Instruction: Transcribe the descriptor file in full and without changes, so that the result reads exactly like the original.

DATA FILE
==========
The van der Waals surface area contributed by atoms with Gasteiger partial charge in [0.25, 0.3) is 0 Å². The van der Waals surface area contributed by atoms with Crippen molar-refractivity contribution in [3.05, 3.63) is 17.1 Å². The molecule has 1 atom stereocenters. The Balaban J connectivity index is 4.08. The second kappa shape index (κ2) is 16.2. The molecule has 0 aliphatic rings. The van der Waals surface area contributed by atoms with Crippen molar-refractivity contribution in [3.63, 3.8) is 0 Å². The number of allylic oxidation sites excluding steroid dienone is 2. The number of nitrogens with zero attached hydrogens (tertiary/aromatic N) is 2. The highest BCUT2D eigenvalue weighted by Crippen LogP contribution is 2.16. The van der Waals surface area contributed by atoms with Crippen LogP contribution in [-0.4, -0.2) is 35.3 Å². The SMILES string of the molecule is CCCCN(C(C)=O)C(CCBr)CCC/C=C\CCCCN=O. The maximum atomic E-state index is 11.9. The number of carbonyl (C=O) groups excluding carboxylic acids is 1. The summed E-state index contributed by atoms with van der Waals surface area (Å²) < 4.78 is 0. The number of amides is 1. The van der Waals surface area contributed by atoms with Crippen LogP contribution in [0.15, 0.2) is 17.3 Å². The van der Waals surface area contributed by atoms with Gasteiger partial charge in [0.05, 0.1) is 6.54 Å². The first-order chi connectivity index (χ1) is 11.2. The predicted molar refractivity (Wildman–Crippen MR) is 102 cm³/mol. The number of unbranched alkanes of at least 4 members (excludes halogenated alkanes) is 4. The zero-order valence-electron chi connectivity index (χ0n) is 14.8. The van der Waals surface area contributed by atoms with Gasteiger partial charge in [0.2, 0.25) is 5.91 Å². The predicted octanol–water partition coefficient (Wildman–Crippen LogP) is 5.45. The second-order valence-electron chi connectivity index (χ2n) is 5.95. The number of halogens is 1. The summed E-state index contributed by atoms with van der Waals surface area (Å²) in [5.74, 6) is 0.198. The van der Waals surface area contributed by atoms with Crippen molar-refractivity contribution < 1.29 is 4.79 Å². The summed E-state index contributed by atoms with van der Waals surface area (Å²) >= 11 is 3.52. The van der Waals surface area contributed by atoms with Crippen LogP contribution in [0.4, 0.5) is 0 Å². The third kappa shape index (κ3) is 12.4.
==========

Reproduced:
The van der Waals surface area contributed by atoms with Gasteiger partial charge in [0.25, 0.3) is 0 Å². The van der Waals surface area contributed by atoms with Crippen molar-refractivity contribution in [3.05, 3.63) is 17.1 Å². The molecule has 1 atom stereocenters. The Balaban J connectivity index is 4.08. The second kappa shape index (κ2) is 16.2. The molecule has 0 aliphatic rings. The van der Waals surface area contributed by atoms with Crippen molar-refractivity contribution in [3.63, 3.8) is 0 Å². The number of allylic oxidation sites excluding steroid dienone is 2. The number of nitrogens with zero attached hydrogens (tertiary/aromatic N) is 2. The highest BCUT2D eigenvalue weighted by Crippen LogP contribution is 2.16. The van der Waals surface area contributed by atoms with Crippen LogP contribution in [-0.4, -0.2) is 35.3 Å². The SMILES string of the molecule is CCCCN(C(C)=O)C(CCBr)CCC/C=C\CCCCN=O. The maximum atomic E-state index is 11.9. The number of carbonyl (C=O) groups excluding carboxylic acids is 1. The summed E-state index contributed by atoms with van der Waals surface area (Å²) < 4.78 is 0. The number of amides is 1. The van der Waals surface area contributed by atoms with Crippen LogP contribution in [0.15, 0.2) is 17.3 Å². The van der Waals surface area contributed by atoms with Gasteiger partial charge in [0.05, 0.1) is 6.54 Å². The first-order chi connectivity index (χ1) is 11.2. The predicted molar refractivity (Wildman–Crippen MR) is 102 cm³/mol. The number of unbranched alkanes of at least 4 members (excludes halogenated alkanes) is 4. The zero-order valence-electron chi connectivity index (χ0n) is 14.8. The van der Waals surface area contributed by atoms with Gasteiger partial charge in [0.2, 0.25) is 5.91 Å². The predicted octanol–water partition coefficient (Wildman–Crippen LogP) is 5.45. The second-order valence-electron chi connectivity index (χ2n) is 5.95. The number of halogens is 1. The summed E-state index contributed by atoms with van der Waals surface area (Å²) in [5.74, 6) is 0.198. The van der Waals surface area contributed by atoms with Crippen molar-refractivity contribution < 1.29 is 4.79 Å². The summed E-state index contributed by atoms with van der Waals surface area (Å²) >= 11 is 3.52. The van der Waals surface area contributed by atoms with Crippen LogP contribution in [0.4, 0.5) is 0 Å². The third kappa shape index (κ3) is 12.4.